MyMac FIRST LOOK – Photoshop Lightroom 2.0

New From Adobe: Photoshop Lightroom 2.0

$299 New, $99 Upgrade, free trial available

Adobe Photoshop Lightroom 2.0 is a digital image cataloging application for serious amateur and professional photographers. Lightroom is a tool that allows users to import, manage, process, print, and share digital photos.

The thing I noticed when opening Lightroom for the first time is its beautiful interface. When running, Lightroom isolates the user from all other active applications in the background by filling the screen (or screens). Yes — Lightroom works with multiple monitors.

As you would expect, Lightroom 2.0 is a major jump up from iPhoto when it comes to managing your digital images. Lightroom’s color correction tools are far superior to iPhoto’s, and much more robust.

One of Lightroom’s most powerful features is in its importing process. Before images are imported into Lightroom, you are presented with a dialog box that allows you to determine how files are handled.

In this step of the import process you can apply keywords and metadata and even attribute Photoshop-like filters called Develop Settings. Lightroom 2.0 comes with a number of predetermined Develop Settings but you can create your own preset if you need to.

Once your images are in Lightroom’s library, you can rate or flag your images, as well as search your catalog. The mechanism allows you to search via Text, Attributes, and/or Metadata. This makes finding the images you are looking for a breeze. Lightroom 2.0 also allows you to create watermarked slideshows, and prints. Watermarking is a technique used by professional photographers to protect their images prior to being purchased.

Probably my favorite part of Lightroom is its Web interface. Lightroom by far has the simplest and easiest interface when it comes to creating an online portfolio of your work. I plan on using it when I recreate my portfolio. Although layout choices are somewhat limited, you can choose from HTML or Flash Galleries where you can adjust color, fonts, and image sizes.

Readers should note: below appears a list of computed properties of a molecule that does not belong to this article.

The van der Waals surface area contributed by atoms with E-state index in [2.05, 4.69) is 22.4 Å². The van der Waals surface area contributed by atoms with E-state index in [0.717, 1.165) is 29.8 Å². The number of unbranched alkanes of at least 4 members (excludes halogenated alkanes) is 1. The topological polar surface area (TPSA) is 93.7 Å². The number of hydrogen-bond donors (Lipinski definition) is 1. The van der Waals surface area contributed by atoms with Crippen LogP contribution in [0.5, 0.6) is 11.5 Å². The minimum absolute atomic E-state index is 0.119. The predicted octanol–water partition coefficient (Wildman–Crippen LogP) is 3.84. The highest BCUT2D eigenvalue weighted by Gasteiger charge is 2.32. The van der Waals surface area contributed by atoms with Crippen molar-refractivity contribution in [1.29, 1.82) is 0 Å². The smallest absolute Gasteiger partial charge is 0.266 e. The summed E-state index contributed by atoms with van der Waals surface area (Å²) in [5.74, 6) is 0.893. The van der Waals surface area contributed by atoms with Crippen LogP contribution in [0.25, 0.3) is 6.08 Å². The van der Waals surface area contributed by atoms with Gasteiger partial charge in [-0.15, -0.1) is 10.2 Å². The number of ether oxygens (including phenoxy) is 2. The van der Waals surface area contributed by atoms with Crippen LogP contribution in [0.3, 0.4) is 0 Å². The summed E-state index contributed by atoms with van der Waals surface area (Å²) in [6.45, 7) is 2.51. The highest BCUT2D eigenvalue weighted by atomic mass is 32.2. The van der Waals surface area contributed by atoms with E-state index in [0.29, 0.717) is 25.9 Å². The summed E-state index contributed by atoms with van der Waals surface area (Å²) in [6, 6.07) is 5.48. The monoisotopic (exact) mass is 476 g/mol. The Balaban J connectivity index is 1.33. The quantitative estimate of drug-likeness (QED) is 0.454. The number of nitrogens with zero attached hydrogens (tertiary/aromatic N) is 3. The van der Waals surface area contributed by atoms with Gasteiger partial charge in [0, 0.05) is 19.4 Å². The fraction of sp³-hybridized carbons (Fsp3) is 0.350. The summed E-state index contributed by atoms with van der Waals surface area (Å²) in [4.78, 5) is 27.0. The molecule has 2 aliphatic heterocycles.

The last part of Lightroom I choose to comment about in this introduction is the Develop section of the application. Although the tools are very robust for color adjusting and enhancement, I found myself a bit frustrated with the developing tools. Being a professional Photoshop user I expect more precise control over selecting areas of an image. When in the Develop mode users can straighten an image, spot remove (clone or heal) an image, reduce red eye, or add a graduated filter. You can also use the “adjustment brush” to paint you filters over certain areas. But the issue I ran into was there just isn’t anyway to make a precision selection like you can when working with masks in Photoshop.

Granted, Lightroom is not a Photoshop replacement. Lightroom is to be used in conjunction with Photoshop, but I did find myself wishing I had this type of control in Lightroom. So often my workflow demands that I select specific regions (down to the pixel) of an image, and Lightroom doesn’t offer this type of selection precision.

Still, the color control in Lightroom is much better then it is in Photoshop. I found doing my color corrections in Lightroom was much easier and faster. Especially when working in large batches of images at a time.

Overall I like Lightroom and will continue to use it to manage all of my photos.

Pros: Great for cataloging and searching images. Excellent color correcting tools, with easy to use web interface.

Cons: Slow performance on larger images with multiple filters. Lacks precise pixel selection

Initial Impressions – MyMac Rating: 4.5 out of 5.

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